The Rundown Lite: Waino/Yadi Package Deal, Inflated Top 50 FA Projections, Hella Declined Options
Since there’s a whole bunch of news out there, most of which is not directly Cubs-related, I thought it best to round things up for the normally Rundown-free weekend. And unlike every other time I say I’ll keep it short, this time I mean it.
Between writing this and publishing, the Cubs made a series of moves that won’t be discussed below because we’ve got separate posts on them. As expected, Jon Lester‘s $25 million option was declined and the Cubs may try to work out a much lower deal with the lefty. Anthony Rizzo will earn $16.5 million as his option is being picked up, but Daniel Descalso is gone.
David O’Brien of The Athletic reported Friday that the Braves have already reached out ($) to free-agent righty Adam Wainwright. The 39-year-old has expressed a desire to return to the Cardinals, the only MLB team he’s ever pitched for, but he’s also a Brunswick, GA native. What’s more, he was actually drafted by the Braves in the first round way back in 2000 and pitched in their organization for four years before being traded as part of the JD Drew deal.
When Wainwright debuted in 2005, he became teammates with a young catcher who had broken through the previous season. Yadier Molina turned 38 in July and has likewise only worn a Cardinals uniform at the big league level. He’s spent 19 years in the organization and would prefer to return, though he and Wainwright are both said to be weighing their options.
As O’Brien wrote, Waino and Yadi “have mentioned the possibility of going somewhere in a package deal, although it’s not clear how serious they were.” That could be little more than a ploy to get the Cards to bring them both back, but it’d be kind of hilarious to see them both head to Atlanta or anywhere else. While they’ve both had their share of success, they could be in for a rude awakening if they disappoint in front of fans who don’t genuflect at the mere mention of their names.
Top 50 free agent projections look way too robust
I’m not going to waste your time by running through all of these, or any of them really, but it really feels like both the FanGraphs staffers and the readers responsible for the crowdsourced estimates grossly exaggerated the market. Their predictions for the contracts of the top 50 free agents are certainly lower than what we might expect most seasons, but they don’t seem to adequately take into account just how cheap the owners are going to be.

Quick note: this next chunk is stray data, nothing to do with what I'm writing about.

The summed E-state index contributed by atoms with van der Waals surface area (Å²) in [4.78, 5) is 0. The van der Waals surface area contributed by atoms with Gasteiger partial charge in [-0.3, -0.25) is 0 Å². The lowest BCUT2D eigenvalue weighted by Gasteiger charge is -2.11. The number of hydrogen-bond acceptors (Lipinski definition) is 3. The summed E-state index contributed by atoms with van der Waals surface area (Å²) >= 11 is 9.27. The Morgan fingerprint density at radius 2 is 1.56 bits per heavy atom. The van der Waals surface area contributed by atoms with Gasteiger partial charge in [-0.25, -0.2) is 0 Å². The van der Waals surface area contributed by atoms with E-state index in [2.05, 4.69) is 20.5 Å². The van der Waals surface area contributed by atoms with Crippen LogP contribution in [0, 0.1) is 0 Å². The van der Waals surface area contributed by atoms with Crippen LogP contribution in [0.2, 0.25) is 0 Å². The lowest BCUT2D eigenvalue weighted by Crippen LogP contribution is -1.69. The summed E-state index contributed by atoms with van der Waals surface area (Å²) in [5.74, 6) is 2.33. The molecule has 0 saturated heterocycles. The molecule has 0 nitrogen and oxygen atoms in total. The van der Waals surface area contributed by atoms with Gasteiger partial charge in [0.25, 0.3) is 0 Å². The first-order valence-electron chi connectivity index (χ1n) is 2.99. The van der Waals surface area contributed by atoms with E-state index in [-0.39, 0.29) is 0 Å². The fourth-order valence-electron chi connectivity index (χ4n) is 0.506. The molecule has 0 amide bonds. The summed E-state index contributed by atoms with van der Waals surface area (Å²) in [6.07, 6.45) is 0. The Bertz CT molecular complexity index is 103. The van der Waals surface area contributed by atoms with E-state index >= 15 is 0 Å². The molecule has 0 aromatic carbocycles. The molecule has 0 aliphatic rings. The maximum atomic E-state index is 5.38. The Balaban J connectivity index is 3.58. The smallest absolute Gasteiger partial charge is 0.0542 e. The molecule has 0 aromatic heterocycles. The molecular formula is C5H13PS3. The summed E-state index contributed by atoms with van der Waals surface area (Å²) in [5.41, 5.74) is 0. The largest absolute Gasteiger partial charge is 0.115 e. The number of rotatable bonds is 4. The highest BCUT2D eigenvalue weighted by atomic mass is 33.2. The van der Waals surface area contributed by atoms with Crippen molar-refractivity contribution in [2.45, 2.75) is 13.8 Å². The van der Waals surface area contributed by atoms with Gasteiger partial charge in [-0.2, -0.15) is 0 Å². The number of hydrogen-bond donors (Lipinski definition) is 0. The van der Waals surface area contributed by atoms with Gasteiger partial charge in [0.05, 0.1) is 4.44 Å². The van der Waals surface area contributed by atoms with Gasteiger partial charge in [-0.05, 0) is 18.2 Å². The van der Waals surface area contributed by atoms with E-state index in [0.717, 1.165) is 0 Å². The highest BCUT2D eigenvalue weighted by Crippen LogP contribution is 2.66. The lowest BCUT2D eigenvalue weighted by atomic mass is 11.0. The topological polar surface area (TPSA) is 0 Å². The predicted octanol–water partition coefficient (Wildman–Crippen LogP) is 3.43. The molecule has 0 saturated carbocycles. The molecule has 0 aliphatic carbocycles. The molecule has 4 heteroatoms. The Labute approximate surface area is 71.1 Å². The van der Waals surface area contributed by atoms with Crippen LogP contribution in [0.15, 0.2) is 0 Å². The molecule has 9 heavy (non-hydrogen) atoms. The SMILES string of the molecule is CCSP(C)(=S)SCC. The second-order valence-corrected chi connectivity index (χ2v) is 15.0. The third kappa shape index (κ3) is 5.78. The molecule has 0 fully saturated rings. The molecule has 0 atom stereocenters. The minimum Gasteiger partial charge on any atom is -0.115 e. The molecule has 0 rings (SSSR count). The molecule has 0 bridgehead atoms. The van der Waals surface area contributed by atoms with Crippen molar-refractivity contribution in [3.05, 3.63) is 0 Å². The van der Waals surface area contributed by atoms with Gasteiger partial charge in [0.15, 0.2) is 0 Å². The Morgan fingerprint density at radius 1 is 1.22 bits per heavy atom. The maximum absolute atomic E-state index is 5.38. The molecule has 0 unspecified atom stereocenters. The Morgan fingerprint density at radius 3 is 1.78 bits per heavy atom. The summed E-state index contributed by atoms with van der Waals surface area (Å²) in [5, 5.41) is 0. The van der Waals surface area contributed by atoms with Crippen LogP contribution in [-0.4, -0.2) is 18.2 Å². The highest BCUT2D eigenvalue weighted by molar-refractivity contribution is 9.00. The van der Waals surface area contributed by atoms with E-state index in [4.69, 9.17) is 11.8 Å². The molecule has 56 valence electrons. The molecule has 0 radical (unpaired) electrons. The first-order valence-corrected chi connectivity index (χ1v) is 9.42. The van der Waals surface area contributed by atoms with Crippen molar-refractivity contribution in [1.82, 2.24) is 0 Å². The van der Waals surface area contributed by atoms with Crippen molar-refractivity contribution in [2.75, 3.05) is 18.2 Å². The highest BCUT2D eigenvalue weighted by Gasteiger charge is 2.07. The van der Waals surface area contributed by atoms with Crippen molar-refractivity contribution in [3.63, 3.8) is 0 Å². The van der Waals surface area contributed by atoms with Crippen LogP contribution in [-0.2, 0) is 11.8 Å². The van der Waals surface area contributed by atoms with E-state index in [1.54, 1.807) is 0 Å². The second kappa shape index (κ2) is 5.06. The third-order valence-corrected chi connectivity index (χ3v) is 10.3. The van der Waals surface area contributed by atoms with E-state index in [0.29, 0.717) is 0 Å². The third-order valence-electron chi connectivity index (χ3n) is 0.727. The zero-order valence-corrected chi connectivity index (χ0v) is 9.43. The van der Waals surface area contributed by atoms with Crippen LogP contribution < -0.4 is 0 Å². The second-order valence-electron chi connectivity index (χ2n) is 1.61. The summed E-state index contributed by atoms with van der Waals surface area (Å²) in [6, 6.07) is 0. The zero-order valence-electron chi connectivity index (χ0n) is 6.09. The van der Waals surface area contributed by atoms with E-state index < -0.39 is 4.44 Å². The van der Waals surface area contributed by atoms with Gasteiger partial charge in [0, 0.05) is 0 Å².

There is the possibility however, that new Mets owner Steve Cohen — whose $14.6 billion net worth is more than three times greater than that of the next-wealthiest owner — could decide to go big this winter. Most teams figure to be sitting on their hands, so going after JT Realmuto, Trevor Bauer, and George Springer could be realistic. Not likely, mind you, but it’s out there.
Declined options galore
There has already been a slew of declined options around the league with more to come during the five days following the World Series in which teams can negotiate with their own players. Kolten Wong was probably the most surprising of those, since his $12.5 million option was anything but an albatross and he’s been a mainstay for the Cardinals over the past few years.
Then there’s lefty Brad Hand, a finalist for AL reliever of the year and one of the most consistently excellent southpaw bullpen arms in the game for a while now. The Indians declined his $10 million option and placed him on waivers in the hopes that a team would claim him and save his former team the burden of his $1 million buyout. But he cleared waivers, so the Indians are on the hook and he’s a free agent.
A lot of folks understandably saw this as a clear sign of the suppressed market, perhaps even to the point of being indicative of collusion, but I think there’s a little more to it than that. FanGraphs projected Hand at around $10 million AAV for either two or three years, so it’s possible teams weren’t willing to pony up that same annual amount for just one season.
That’s particularly true when 2021 figures to be way down again in terms of revenue, which could mean lots of end-loaded contracts and deferrals. Part of the reluctance on Hand might have been preferring to negotiate a deal in which a team has more control with less immediate payroll responsibility. Or it could simply be the whole damn league is cheap, which is definitely more Occam’s razor-y.
Whatever the case, this is absolutely a guy the Cubs should be in on if the bottom really falls out. I mean, they should be in on him regardless, but you know how that goes. His low groundball numbers are a little concerning, but he’s done a good job of keeping the ball in the yard and has posted excellent K/BB ratios.
The other overarching factor when it comes to the market as a whole is that owners are probably going to want to re-negotiate some of the parameters for next season, including bringing back rules changes like the universal DH and 7-inning doubleheaders. Evan Drellich of The Athletic even indicated that the owners might try to push back the negotiation ($) of the next collective bargaining agreement, which the players would strenuously object to given how badly they got hosed (much of which was their own fault, or that of their leadership, but still) on the current pact.
It’s very obvious that this free agency is going to be a buyer’s market and that those buyers have all been crying poor for the last several months at the very least. There almost certainly won’t be some watershed moment following which everything becomes more clear, so you should probably expect to sit around and watch paint dry until February or even later.